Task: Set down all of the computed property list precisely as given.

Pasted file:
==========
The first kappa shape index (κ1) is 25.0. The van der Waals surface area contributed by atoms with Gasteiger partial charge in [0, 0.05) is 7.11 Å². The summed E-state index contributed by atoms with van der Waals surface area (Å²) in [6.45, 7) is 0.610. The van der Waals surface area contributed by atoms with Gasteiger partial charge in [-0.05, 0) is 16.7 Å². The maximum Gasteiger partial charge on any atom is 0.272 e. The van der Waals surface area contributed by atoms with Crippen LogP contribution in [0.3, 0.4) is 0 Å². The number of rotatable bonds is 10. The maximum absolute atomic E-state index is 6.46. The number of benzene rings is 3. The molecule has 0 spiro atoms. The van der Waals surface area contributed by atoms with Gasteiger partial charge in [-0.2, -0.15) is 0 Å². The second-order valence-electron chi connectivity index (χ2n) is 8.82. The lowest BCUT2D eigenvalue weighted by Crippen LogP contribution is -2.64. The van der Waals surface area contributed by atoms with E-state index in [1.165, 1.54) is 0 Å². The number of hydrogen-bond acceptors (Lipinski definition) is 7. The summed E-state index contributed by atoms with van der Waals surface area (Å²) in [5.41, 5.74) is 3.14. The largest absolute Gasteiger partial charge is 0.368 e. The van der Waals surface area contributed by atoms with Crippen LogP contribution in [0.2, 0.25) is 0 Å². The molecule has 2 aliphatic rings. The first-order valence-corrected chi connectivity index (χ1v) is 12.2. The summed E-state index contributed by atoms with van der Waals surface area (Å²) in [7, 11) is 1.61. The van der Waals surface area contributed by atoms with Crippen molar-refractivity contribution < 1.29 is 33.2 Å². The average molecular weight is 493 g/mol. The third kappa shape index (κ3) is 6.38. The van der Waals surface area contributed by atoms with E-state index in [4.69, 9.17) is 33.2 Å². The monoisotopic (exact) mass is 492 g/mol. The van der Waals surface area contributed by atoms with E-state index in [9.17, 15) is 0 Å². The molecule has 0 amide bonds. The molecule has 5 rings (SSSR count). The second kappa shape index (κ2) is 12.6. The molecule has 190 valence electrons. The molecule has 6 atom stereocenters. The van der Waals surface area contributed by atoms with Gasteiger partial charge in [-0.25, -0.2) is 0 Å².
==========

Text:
The first kappa shape index (κ1) is 25.0. The van der Waals surface area contributed by atoms with Gasteiger partial charge in [0, 0.05) is 7.11 Å². The summed E-state index contributed by atoms with van der Waals surface area (Å²) in [6.45, 7) is 0.610. The van der Waals surface area contributed by atoms with Gasteiger partial charge in [-0.05, 0) is 16.7 Å². The maximum Gasteiger partial charge on any atom is 0.272 e. The van der Waals surface area contributed by atoms with Crippen LogP contribution in [0.3, 0.4) is 0 Å². The number of rotatable bonds is 10. The maximum absolute atomic E-state index is 6.46. The number of benzene rings is 3. The molecule has 0 spiro atoms. The van der Waals surface area contributed by atoms with Gasteiger partial charge in [-0.2, -0.15) is 0 Å². The second-order valence-electron chi connectivity index (χ2n) is 8.82. The lowest BCUT2D eigenvalue weighted by Crippen LogP contribution is -2.64. The van der Waals surface area contributed by atoms with E-state index in [1.165, 1.54) is 0 Å². The number of hydrogen-bond acceptors (Lipinski definition) is 7. The summed E-state index contributed by atoms with van der Waals surface area (Å²) in [5.41, 5.74) is 3.14. The largest absolute Gasteiger partial charge is 0.368 e. The van der Waals surface area contributed by atoms with Crippen LogP contribution in [0.2, 0.25) is 0 Å². The molecule has 2 aliphatic rings. The first-order valence-corrected chi connectivity index (χ1v) is 12.2. The summed E-state index contributed by atoms with van der Waals surface area (Å²) in [7, 11) is 1.61. The van der Waals surface area contributed by atoms with Crippen molar-refractivity contribution < 1.29 is 33.2 Å². The average molecular weight is 493 g/mol. The third kappa shape index (κ3) is 6.38. The van der Waals surface area contributed by atoms with E-state index in [4.69, 9.17) is 33.2 Å². The monoisotopic (exact) mass is 492 g/mol. The van der Waals surface area contributed by atoms with E-state index in [9.17, 15) is 0 Å². The molecule has 0 amide bonds. The molecule has 5 rings (SSSR count). The second kappa shape index (κ2) is 12.6. The molecule has 190 valence electrons. The molecule has 6 atom stereocenters. The van der Waals surface area contributed by atoms with Gasteiger partial charge in [-0.25, -0.2) is 0 Å².